Mel Gibson is many things, but subtle is not one of them. APOCALYPTO, his latest work as a filmmaker, is an example of why this is and isn’t a good thing. Taking on the pre-conquest New World, he is at once vibrant and excessive as he plows along using as his motto that too much is never enough. He has taken Mayan culture and conflated it uneasily with Rambo, unimaginative video games, and a rather fine film from the 1960s, THE NAKED PREY. Along the way he tosses in an eclipse, perhaps because it would look so very cool on the poster, death-defying leaps from towering waterfalls, human sacrifice on a grand scale, an irked jaguar, and a child in danger. And not just a child, but also, and for good measure, the child’s very pregnant mother.
Slaughter is the keyword here. The first is of a tapir and the slaughter will provide a feast for the otherwise peaceful tribe that took it down. It will also provide an opportunity to use the anima’s gonads to tease one of the hunters, who has yet to produce children despite prodigious attempts and the nagging of his mother-in-law. The hilarity and the feasting end when a marauding band of warriors ravages the village and takes the men off on a death-march to the capital for a fate that they cannot imagine.
The story returns to the Gibson favorites of bloodshed and sadism, institutionalized and not. In this he has chosen wisely in using as his protagonists the Maya, for whom ritual bloodletting was an integral part of their religious observance. He starts small, though, with a gentle forest tribe far removed from the grand cities with their pyramids and organized religion. When the warriors come, with their extreme paint, rich tattoos, and abundant piercings, the audience, like the tribe, has a visceral jolt that has nothing to do with the wanton killing that is to follow. By introducing the sophisticated Mayan through the eyes of the captives, now led by the young tribesman, Jaguar Paw, the film also gives the audience time to take in this culture that is at once alien and familiar. The elaborate turquoise and coral of both the body ornaments and the headdresses are truly breathtaking. The rituals of sacrifice are, too, for different reasons. That Gibson inserts someone from the Maya screaming and pleading for salvation from the captives is more problematical authenticity-wise, and can’t help but hearken back, awkwardly, to his previous film, THE PASSION.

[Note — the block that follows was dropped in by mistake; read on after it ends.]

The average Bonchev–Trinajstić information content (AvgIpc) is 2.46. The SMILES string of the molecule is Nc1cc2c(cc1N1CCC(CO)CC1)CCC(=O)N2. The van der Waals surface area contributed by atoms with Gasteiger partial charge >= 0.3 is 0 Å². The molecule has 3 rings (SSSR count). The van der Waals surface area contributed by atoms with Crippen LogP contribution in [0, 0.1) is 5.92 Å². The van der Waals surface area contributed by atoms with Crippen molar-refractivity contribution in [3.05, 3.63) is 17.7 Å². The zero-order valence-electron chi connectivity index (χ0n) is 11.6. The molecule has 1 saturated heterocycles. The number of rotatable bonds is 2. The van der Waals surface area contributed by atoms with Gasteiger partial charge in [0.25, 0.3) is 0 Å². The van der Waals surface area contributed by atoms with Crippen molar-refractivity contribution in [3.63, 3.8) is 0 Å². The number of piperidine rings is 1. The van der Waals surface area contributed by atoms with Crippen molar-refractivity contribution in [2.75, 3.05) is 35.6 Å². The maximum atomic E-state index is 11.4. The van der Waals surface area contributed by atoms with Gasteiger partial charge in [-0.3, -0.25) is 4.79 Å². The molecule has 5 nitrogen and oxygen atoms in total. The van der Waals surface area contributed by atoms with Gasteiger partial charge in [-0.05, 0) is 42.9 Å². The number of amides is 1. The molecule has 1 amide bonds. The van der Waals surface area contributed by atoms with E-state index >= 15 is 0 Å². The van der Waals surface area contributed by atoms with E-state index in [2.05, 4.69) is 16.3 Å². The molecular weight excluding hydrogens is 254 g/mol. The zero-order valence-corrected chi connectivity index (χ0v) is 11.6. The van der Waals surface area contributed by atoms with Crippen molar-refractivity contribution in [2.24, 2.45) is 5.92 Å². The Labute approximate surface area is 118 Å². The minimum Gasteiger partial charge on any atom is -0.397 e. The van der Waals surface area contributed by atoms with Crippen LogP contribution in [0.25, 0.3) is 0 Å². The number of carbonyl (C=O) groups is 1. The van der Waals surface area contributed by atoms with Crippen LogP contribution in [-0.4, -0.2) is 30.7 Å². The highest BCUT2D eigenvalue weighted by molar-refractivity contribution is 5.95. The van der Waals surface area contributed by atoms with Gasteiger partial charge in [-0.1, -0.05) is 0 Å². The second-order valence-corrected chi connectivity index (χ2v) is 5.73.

This is a visually dynamic film, capitalizing smartly on the spectacular scenery and the mysterious otherworldliness of a culture too little explored in narrative feature films. The characters are vivid and the performances solid, particularly Rudy Youngblood as Jaguar Paw. He is excellent, with an impressive emotional and physical commitment that is at odds with a story that, almost by the second, becomes less and less credible. His journey to the capital features a deathly ill, barely verbal little girl who suddenly begins spouting prophecy. His journey back to what is left of his family is conceived as a race run at full tilt despite numerous wounds, never mind the forced march that took him away, and the lack of food since the feast that started things off, always outpacing the unwounded, better nourished warriors who are after him with their own particular grudges. It is, alas, beyond Mr. Gibson’s abilities apotheosize said increasingly unlikely events into something mythic in the way, say, Tom Tykwer did with RUN LOLA RUN. Instead, these contrivances play like a mediocre Saturday morning serial, circa 1935 without even that idiom’s naive charm of wide-eyed wonder to carry them. While the camera lingers effectively on a human sacrifice from the sacrifice’s point of view, and a child becoming bored with the process as it is repeated over and over again, it also lingers in an unsettlingly loving way on a face being crunched by a wild beast, as well as various and sundry spurts of blood and other assorted bits and vistas of gore.
As a parting blow, APOLCALYPTO ends with the Europeans arriving, adding a sense of futility to all that has come before. So much effort, so much sturm and drang and for what?